Sunday, 23 November 2014

What are the right mechanisms for censorship?

Oddly, in one respect (and in one respect only) I find myself more in agreement with Tim Squirrell and Niamh McIntyre than with Brendan O'Neill.

That is, I do believe that there is a place for censorship in a civilised society. We limit freedom of speech when it threatens the public good (such as shouting 'fire' in a crowded cinema) and when it incites to criminality (such as calling on people to riot) and rightly so. Until recently, recognising the dangerous potency of material inciting blood-lust and sexual lust, we placed limits on 'entertainment' that incited these, too.

Joseph Shaw makes the point that 'I would not accept an invitation to debate whether Jews should be massacred, for example, even to argue that they should not be, because this is not a topic which should be open for discussion, and having a formal debate about it legitimises, to some extent, the side in favour.' And again, I think he is probably right here. But a debate, and in particular a debate in a University, is the last thing that should be censored: precisely because it is a debate, and it is a University (as Joseph Shaw also points out, here.) Such censorship should only be exercised in extremis.

Free speech is one of those things, like democracy itself, which is a secondary good; making it into an ultimate good is heresy - or even idolatry, setting it up as a False God. 

Everyone, in practice, except the extraordinarily unreflective or the ideologically extreme, agrees with some censorship.

The question is, what are the right mechanisms for censorship, and ultimately, who gets to decide.

In a parliamentary democracy, the idea is that an elected parliament is the least worst solution to that problem. It is not ideal - and our current parliamentarians who seem dedicated to pushing the voting public into the arms of rabble-rousing populists by their unprincipled approach exemplify why - but it is certainly better than students whose intellectual development seems to be limited to slogans that can be printed on a Student Union T-shirt - and the Christ Church censors who caved in to their threats.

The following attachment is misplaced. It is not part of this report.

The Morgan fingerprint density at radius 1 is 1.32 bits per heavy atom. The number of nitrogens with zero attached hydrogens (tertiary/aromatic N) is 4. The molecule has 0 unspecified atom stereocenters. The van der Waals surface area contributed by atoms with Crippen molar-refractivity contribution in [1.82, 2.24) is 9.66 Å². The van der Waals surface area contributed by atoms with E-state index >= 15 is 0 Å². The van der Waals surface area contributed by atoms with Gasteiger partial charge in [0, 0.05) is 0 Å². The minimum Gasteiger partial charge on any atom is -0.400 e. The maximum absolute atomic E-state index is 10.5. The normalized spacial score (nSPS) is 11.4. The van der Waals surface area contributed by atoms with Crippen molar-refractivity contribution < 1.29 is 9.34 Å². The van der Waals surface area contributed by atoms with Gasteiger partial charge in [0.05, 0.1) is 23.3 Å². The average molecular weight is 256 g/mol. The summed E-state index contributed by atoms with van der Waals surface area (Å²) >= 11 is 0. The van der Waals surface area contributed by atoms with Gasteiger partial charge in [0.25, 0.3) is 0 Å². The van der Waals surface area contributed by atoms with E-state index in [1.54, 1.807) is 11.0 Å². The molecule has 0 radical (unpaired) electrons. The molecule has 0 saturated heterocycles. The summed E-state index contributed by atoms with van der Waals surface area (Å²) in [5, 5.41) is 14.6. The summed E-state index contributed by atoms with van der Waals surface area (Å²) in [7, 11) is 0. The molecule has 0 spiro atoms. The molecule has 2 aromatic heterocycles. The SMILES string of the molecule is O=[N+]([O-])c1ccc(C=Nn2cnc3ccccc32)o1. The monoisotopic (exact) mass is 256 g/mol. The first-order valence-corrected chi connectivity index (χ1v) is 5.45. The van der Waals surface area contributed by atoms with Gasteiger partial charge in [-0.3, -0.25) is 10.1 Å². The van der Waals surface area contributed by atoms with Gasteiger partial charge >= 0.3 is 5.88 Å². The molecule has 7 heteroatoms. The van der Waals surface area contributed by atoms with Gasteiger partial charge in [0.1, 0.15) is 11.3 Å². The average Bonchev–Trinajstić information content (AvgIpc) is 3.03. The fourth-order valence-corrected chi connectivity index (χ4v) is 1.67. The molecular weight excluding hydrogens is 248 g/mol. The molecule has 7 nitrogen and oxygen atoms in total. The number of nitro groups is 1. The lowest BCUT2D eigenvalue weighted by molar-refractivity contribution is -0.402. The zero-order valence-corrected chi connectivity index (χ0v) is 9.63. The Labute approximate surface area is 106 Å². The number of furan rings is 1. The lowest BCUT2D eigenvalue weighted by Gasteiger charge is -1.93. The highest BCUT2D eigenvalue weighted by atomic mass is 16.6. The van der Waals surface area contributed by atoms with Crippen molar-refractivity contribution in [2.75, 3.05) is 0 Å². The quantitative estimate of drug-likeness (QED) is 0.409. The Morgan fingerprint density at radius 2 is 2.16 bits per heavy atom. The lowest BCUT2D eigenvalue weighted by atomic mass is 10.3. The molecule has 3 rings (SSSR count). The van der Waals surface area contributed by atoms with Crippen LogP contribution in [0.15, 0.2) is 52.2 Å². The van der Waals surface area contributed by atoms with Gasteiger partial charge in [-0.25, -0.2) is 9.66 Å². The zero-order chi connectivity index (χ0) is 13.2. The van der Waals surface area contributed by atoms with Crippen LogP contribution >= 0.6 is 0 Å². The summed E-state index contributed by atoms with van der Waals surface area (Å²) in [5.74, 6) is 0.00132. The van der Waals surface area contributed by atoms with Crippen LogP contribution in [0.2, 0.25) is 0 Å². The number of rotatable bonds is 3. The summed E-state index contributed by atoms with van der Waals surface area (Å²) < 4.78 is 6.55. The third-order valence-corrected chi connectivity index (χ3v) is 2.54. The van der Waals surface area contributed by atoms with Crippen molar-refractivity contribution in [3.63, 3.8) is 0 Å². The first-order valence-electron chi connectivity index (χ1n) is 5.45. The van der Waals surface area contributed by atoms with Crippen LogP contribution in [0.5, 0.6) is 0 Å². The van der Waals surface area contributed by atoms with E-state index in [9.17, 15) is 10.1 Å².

Thursday, 20 November 2014

Scone College

'Have you at any time been detained in a mental home or similar institution? If so, give particulars.'
'I was at Scone College, Oxford, for two years,' said Paul.

Evelyn WaughDecline and Fall

And that is almost all I have to say about the idiocies emanating from Oxford's Student Union Women's Campaign and their friends.

The only other comment I have to offer is about language.

Language matters. And the language used in this instance has been very revealing of what passes for thought in some quarters. Consider the ugly circumlocution 'people with uteruses.' Consider  'cis-gendered.'

What these terms are for is to break down the normal understanding of human sexes. By normal, I mean the understanding that has been prevalent for centuries, and is still near universal today, except in small communities of a particular type of enlightened liberal, and is grounded both in a humane anthropology and biological reality.